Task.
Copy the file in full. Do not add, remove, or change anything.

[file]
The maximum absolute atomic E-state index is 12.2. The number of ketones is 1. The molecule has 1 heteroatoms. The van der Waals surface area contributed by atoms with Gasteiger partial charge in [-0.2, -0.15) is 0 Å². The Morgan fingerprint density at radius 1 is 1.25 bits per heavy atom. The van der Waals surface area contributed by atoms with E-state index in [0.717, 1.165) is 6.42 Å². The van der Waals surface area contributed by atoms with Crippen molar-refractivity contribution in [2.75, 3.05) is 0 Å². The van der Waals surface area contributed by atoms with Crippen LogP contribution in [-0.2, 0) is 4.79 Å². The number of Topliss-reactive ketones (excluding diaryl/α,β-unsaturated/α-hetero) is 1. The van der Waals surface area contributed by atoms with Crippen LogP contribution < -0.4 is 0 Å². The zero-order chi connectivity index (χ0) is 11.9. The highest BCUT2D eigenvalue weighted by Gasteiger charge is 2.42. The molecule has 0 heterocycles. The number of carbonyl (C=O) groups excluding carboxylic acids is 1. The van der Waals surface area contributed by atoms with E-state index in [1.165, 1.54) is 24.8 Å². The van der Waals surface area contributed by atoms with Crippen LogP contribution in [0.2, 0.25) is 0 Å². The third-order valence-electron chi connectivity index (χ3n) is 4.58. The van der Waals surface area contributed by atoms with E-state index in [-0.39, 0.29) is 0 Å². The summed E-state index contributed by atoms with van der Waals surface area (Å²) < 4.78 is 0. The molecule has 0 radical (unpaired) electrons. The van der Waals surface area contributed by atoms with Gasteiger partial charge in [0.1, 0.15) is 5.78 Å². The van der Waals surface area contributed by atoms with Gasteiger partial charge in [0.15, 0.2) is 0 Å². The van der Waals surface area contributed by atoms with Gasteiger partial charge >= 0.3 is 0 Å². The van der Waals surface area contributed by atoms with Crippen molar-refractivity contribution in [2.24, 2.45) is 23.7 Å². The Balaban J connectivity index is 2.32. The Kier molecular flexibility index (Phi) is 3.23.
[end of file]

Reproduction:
The maximum absolute atomic E-state index is 12.2. The number of ketones is 1. The molecule has 1 heteroatoms. The van der Waals surface area contributed by atoms with Gasteiger partial charge in [-0.2, -0.15) is 0 Å². The Morgan fingerprint density at radius 1 is 1.25 bits per heavy atom. The van der Waals surface area contributed by atoms with E-state index in [0.717, 1.165) is 6.42 Å². The van der Waals surface area contributed by atoms with Crippen molar-refractivity contribution in [2.75, 3.05) is 0 Å². The van der Waals surface area contributed by atoms with Crippen LogP contribution in [-0.2, 0) is 4.79 Å². The number of Topliss-reactive ketones (excluding diaryl/α,β-unsaturated/α-hetero) is 1. The van der Waals surface area contributed by atoms with Crippen LogP contribution < -0.4 is 0 Å². The zero-order chi connectivity index (χ0) is 11.9. The highest BCUT2D eigenvalue weighted by Gasteiger charge is 2.42. The molecule has 0 heterocycles. The number of carbonyl (C=O) groups excluding carboxylic acids is 1. The van der Waals surface area contributed by atoms with E-state index in [1.165, 1.54) is 24.8 Å². The van der Waals surface area contributed by atoms with Crippen LogP contribution in [0.2, 0.25) is 0 Å². The third-order valence-electron chi connectivity index (χ3n) is 4.58. The van der Waals surface area contributed by atoms with E-state index in [-0.39, 0.29) is 0 Å². The summed E-state index contributed by atoms with van der Waals surface area (Å²) < 4.78 is 0. The molecule has 0 radical (unpaired) electrons. The van der Waals surface area contributed by atoms with Gasteiger partial charge in [0.1, 0.15) is 5.78 Å². The van der Waals surface area contributed by atoms with Gasteiger partial charge in [0.15, 0.2) is 0 Å². The van der Waals surface area contributed by atoms with Gasteiger partial charge >= 0.3 is 0 Å². The van der Waals surface area contributed by atoms with Crippen molar-refractivity contribution in [2.24, 2.45) is 23.7 Å². The Balaban J connectivity index is 2.32. The Kier molecular flexibility index (Phi) is 3.23.